awk '{print "stat_"$2,$3}' | \
      while read -r stat; do
         condor_chirp set_job_attr $stat
      done
   sleep 30
done

A refresher about chirp. Jobs are stored in condor_schedd processes. They are described using the ClassAd language, extensible name value pairs. chirp is a tool a job can use while it runs to modify its classad stored in the schedd.

The job description, passed to condor_submit, is vanilla except for how arguments are passed to memcached.sh. The dollardollar use, see man condor_submit, allows memcached to use as much memory as is available on the slot where it gets scheduled. Slots may have different amounts of Memory available.

memcached.job

cmd = memcached.sh
args = -m $$(Memory)

log = memcached.log

kill_sig = SIGTERM

# Want chirp functionality
+WantIOProxy = TRUE

should_transfer_files = if_needed
when_to_transfer_output = on_exit

queue

An example, note that the set of memcached servers to use is generated from condor_q,

$ condor_submit -a "queue 4" memcached.job
Submitting job(s)....
4 job(s) submitted to cluster 80.

$ condor_q -format "%s\t" MemcachedEndpoint -format "total_items: %d\t" stat_total_items -format "memory: %d/" stat_bytes -format "%d\n" stat_limit_maxbytes
eeyore.local:50608	total_items: 0	memory: 0/985661440
eeyore.local:47766	total_items: 0	memory: 0/985661440
eeyore.local:39130	total_items: 0	memory: 0/985661440
eeyore.local:57410	total_items: 0	memory: 0/985661440

$ SERVERS=$(condor_q -format "%s," MemcachedEndpoint); for word in $(cat words); do echo $word > $word; memcp --servers=$SERVERS $word; \rm $word; done &
[1] 959

$ condor_q -format "%s\t" MemcachedEndpoint -format "total_items: %d\t" stat_total_items -format "memory: %d/" stat_bytes -format "%d\n" stat_limit_maxbytes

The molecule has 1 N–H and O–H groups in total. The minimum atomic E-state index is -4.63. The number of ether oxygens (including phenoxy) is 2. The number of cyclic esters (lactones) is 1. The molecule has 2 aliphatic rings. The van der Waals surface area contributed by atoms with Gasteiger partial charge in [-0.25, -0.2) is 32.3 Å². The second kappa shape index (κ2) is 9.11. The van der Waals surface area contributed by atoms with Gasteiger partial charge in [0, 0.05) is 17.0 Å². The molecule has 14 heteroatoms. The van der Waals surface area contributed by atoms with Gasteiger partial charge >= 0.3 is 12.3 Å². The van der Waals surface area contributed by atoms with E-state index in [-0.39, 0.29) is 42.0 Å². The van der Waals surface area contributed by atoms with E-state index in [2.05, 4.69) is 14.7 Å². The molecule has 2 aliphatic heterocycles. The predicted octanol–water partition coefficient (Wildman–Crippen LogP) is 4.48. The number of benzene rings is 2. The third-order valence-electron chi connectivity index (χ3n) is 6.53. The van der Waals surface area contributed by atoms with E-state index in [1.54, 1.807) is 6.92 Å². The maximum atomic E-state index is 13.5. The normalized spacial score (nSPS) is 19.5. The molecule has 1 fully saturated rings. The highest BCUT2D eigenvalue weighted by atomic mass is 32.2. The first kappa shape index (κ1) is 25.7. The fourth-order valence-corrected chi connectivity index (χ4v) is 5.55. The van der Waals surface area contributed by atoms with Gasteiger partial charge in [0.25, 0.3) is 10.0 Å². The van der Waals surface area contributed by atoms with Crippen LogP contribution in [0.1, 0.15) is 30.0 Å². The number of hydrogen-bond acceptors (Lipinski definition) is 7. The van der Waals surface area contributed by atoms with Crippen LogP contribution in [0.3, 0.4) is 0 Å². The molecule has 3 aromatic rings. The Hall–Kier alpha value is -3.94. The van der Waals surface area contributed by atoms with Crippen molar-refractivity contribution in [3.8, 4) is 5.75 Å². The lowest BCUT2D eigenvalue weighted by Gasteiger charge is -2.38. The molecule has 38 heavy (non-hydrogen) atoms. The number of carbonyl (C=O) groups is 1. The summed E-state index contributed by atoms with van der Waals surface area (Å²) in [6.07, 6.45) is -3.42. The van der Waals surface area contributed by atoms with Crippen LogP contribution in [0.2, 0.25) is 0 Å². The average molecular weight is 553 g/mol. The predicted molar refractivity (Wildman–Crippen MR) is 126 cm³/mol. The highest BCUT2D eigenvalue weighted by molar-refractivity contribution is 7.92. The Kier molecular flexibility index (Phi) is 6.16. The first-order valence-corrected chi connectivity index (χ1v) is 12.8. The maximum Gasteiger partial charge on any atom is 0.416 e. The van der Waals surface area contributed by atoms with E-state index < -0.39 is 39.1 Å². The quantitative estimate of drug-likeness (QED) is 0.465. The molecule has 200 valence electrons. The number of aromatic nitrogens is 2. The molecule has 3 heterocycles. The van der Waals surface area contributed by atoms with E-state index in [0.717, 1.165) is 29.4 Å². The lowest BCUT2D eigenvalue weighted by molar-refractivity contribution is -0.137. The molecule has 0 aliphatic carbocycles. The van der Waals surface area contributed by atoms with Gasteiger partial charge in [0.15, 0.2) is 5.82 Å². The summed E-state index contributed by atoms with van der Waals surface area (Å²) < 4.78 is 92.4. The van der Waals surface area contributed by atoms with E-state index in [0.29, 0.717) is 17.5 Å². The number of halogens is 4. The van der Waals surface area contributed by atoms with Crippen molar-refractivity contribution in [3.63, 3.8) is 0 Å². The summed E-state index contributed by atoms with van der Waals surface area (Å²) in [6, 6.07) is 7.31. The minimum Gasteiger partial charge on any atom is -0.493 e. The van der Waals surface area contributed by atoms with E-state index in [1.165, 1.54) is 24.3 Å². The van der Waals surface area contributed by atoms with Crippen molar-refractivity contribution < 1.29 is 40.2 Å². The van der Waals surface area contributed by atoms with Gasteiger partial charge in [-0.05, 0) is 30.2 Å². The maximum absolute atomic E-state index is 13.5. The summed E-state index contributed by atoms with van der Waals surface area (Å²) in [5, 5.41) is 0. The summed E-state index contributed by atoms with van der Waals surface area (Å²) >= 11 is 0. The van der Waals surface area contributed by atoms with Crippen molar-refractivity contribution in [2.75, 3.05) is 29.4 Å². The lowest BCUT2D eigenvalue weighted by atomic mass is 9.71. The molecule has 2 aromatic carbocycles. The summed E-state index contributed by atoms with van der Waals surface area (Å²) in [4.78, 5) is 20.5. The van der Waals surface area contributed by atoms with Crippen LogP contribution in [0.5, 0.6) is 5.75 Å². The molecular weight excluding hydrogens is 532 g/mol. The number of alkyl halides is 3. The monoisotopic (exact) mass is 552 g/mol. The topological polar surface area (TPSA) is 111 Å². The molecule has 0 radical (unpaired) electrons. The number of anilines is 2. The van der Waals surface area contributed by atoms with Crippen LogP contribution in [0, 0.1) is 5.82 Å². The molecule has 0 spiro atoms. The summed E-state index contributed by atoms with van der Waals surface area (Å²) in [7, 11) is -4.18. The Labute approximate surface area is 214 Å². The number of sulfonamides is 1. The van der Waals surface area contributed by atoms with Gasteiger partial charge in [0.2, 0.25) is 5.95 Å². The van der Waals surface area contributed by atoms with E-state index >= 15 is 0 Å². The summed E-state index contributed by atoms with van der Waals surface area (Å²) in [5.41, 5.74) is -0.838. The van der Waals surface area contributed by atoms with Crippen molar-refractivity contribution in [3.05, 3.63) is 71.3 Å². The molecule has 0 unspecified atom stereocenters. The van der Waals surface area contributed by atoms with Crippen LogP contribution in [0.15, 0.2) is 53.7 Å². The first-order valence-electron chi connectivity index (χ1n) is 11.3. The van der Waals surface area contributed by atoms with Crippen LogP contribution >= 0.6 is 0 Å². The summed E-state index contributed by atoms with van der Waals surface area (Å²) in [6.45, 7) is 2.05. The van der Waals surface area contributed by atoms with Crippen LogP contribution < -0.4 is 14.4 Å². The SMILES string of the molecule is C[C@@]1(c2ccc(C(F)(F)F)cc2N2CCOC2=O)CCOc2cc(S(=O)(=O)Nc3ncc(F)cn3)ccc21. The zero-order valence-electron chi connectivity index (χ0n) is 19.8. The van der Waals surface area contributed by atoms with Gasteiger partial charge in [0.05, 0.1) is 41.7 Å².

eeyore.local:50608	total_items: 480	memory: 47740/985661440
eeyore.local:47766	total_items: 446	memory: 44284/985661440
eeyore.local:39130	total_items: 504	memory: 50140/985661440
eeyore.local:57410	total_items: 490	memory: 48632/985661440

$ condor_q -format "%s\t" MemcachedEndpoint -format "total_items: %d\t" stat_total_items -format "memory: %d/" stat_bytes -format "%d\n" stat_limit_maxbytes
eeyore.local:50608	total_items: 1926	memory: 191264/985661440
eeyore.local:47766	total_items: 1980	memory: 196624/985661440
eeyore.local:39130	total_items: 2059	memory: 204847/985661440
eeyore.local:57410	total_items: 2053	memory: 203885/985661440

$ condor_q -format "%s\t" MemcachedEndpoint -format "total_items: %d\t" stat_total_items -format "memory: %d/" stat_bytes -format "%d\n" stat_limit_maxbytes
eeyore.local:50608	total_items: 3408	memory: 338522/985661440
eeyore.local:47766	total_items: 3542	memory: 351784/985661440
eeyore.local:39130	total_items: 3666	memory: 364552/985661440
eeyore.local:57410	total_items: 3600	memory: 357546/985661440

[1]  + done       for word in $(cat words); do; echo $word > $word; memcp --servers=$SERVERS ; 

Enjoy.